They were trudging through the snow to meet the driver of a broken down plow truck who had been clearing the road to bring them gas for their generators. The driver had called to tell them she was stuck and was going to walk the gas in.

Nicholas and Perley decided to walk out to meet the driver and help her pull the supplies back to their makeshift community on sleds.

When they settled back into the camp, the generators humming, they recalled old photographs of Wolastoqiyik women, hiking ropes around their chests to pull their sleds, delivering supplies to their communities just as Nicholas and Perley had done that evening.

“You’re on your snowshoes and you’re pulling the sled and you’re getting through and having that experience, and reconnecting back with some of the ancestors, the women,” Nicholas said. “It is a good experience being out there and knowing that we’re not only protecting the land and the water, but also the archaeological resources.”

That spiritual connection with their ancestors on a winter night reminded Nicholas of why she was still there, as hard as this long New Brunswick winter has been.

Now, she wonders if the Jemseg dig two decades ago still holds lessons for reconciliation between First Nations and the Crown, or if it was just a fleeting moment in time.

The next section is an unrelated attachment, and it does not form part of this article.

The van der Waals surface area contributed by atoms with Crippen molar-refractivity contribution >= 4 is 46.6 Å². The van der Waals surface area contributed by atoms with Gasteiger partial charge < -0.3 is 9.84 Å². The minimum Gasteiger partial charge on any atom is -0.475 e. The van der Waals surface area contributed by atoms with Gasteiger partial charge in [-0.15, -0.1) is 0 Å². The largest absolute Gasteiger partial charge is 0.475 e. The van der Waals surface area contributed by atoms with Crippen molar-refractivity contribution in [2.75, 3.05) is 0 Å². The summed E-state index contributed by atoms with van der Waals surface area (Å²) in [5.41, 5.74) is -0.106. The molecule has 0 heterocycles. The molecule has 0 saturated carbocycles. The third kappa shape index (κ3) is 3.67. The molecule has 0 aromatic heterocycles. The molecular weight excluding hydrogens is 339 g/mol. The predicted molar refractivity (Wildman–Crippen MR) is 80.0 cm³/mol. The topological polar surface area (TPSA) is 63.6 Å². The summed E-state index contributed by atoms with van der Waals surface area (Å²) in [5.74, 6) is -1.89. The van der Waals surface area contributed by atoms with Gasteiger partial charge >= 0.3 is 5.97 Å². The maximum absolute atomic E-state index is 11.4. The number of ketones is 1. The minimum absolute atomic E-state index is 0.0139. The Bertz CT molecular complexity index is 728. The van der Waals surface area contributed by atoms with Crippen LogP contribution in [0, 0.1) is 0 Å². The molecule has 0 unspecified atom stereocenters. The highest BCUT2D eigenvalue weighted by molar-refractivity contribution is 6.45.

“I do want to make some kind of change,” she said. “I think we need a better place for archaeology here in New Brunswick. I’m still here and I’m going to continue to do this work because that’s what I’m here for.”

The Wolastoqiyik mothers and grandmothers have been living on the proposed Sisson Mine site since the summer of 2017 and have no plans to leave. They understand there are high-stakes legal issues at play on this land. The mine site is on Crown land, the traditional territory of the Wolastoqiyik that was not surrendered through peace and friendship treaties signed with the British between 1725 and 1779.

Wolastoqey mothers and grandmothers at Sisson Brook, winter 2018. (Photo courtesy of Ramona Nicholas)

There are environmental concerns about the creation of an open-pit mine and tailings pond in the headwaters of the river. And there is the issue of archaeology and history. Significant artifacts have been unearthed during the exploratory excavations for the proposed Sisson Brook mine. One projectile point that may have been used on the end of a throwing stick, found during the exploration for the mine, has been determined to be about 8,000 years old – one of the few artifacts of its kind discovered in the Maritimes.

“When they first started doing the testing out there they found a piece that was around 8,000 years old,” Nicholas said. “I thought, ‘Okay, we really need to look into this.’ And then all of a sudden it was brushed off and I’m like, ‘Wait a second, we’ve got a really important piece of information here but nobody’s taking a look at that. They’re not realizing that. Why?’

“If they’re going to put a tailings pond in there and there are sites that were found and documented, how are they going to mitigate? And if they mitigate, you can’t just cover that up.

“We went out on to the land and we lived there because we want to protect the land. We decided, as group of women, as grandmothers and mothers, that we were going to stand up and say that enough is enough.”

(With files from William Cumming, Troy Glover, Alyssa Gould, Sekou Hendrickson, Vincent Jiang, Mitchell Peardon, Tiziana Zevallos.)